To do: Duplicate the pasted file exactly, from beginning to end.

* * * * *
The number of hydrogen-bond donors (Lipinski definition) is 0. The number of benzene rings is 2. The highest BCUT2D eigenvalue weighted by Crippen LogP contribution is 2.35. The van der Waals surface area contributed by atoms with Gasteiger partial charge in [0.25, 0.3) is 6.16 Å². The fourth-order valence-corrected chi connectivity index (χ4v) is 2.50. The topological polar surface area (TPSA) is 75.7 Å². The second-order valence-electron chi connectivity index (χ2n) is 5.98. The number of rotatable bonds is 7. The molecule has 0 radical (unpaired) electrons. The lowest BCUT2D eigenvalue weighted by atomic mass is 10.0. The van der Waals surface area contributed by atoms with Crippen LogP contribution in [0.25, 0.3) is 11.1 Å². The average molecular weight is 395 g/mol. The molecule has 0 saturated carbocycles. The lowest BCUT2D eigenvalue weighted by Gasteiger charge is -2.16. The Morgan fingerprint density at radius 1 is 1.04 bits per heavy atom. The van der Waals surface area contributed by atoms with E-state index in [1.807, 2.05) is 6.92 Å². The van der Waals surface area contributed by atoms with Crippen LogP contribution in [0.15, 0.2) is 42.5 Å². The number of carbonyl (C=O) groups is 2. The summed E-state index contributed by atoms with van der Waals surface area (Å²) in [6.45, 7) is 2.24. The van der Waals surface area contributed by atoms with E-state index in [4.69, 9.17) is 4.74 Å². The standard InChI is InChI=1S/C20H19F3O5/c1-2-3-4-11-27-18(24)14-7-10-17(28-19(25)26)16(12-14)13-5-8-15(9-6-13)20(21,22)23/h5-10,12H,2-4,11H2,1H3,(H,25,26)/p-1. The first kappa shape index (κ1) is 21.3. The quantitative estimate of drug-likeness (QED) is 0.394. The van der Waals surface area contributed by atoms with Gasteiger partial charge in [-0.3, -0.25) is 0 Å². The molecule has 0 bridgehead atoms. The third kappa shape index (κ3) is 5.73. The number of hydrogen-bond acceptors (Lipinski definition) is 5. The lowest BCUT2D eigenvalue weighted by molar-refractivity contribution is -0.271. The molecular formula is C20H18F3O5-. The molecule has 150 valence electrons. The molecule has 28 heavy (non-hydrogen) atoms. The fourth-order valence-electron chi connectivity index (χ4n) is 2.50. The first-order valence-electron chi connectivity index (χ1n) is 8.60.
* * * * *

The number of hydrogen-bond donors (Lipinski definition) is 0. The number of benzene rings is 2. The highest BCUT2D eigenvalue weighted by Crippen LogP contribution is 2.35. The van der Waals surface area contributed by atoms with Gasteiger partial charge in [0.25, 0.3) is 6.16 Å². The fourth-order valence-corrected chi connectivity index (χ4v) is 2.50. The topological polar surface area (TPSA) is 75.7 Å². The second-order valence-electron chi connectivity index (χ2n) is 5.98. The number of rotatable bonds is 7. The molecule has 0 radical (unpaired) electrons. The lowest BCUT2D eigenvalue weighted by atomic mass is 10.0. The van der Waals surface area contributed by atoms with Crippen LogP contribution in [0.25, 0.3) is 11.1 Å². The average molecular weight is 395 g/mol. The molecule has 0 saturated carbocycles. The lowest BCUT2D eigenvalue weighted by Gasteiger charge is -2.16. The Morgan fingerprint density at radius 1 is 1.04 bits per heavy atom. The van der Waals surface area contributed by atoms with E-state index in [1.807, 2.05) is 6.92 Å². The van der Waals surface area contributed by atoms with Crippen LogP contribution in [0.15, 0.2) is 42.5 Å². The number of carbonyl (C=O) groups is 2. The summed E-state index contributed by atoms with van der Waals surface area (Å²) in [6.45, 7) is 2.24. The van der Waals surface area contributed by atoms with E-state index in [4.69, 9.17) is 4.74 Å². The standard InChI is InChI=1S/C20H19F3O5/c1-2-3-4-11-27-18(24)14-7-10-17(28-19(25)26)16(12-14)13-5-8-15(9-6-13)20(21,22)23/h5-10,12H,2-4,11H2,1H3,(H,25,26)/p-1. The first kappa shape index (κ1) is 21.3. The quantitative estimate of drug-likeness (QED) is 0.394. The van der Waals surface area contributed by atoms with Gasteiger partial charge in [-0.3, -0.25) is 0 Å². The molecule has 0 bridgehead atoms. The third kappa shape index (κ3) is 5.73. The number of hydrogen-bond acceptors (Lipinski definition) is 5. The lowest BCUT2D eigenvalue weighted by molar-refractivity contribution is -0.271. The molecular formula is C20H18F3O5-. The molecule has 150 valence electrons. The molecule has 28 heavy (non-hydrogen) atoms. The fourth-order valence-electron chi connectivity index (χ4n) is 2.50. The first-order valence-electron chi connectivity index (χ1n) is 8.60.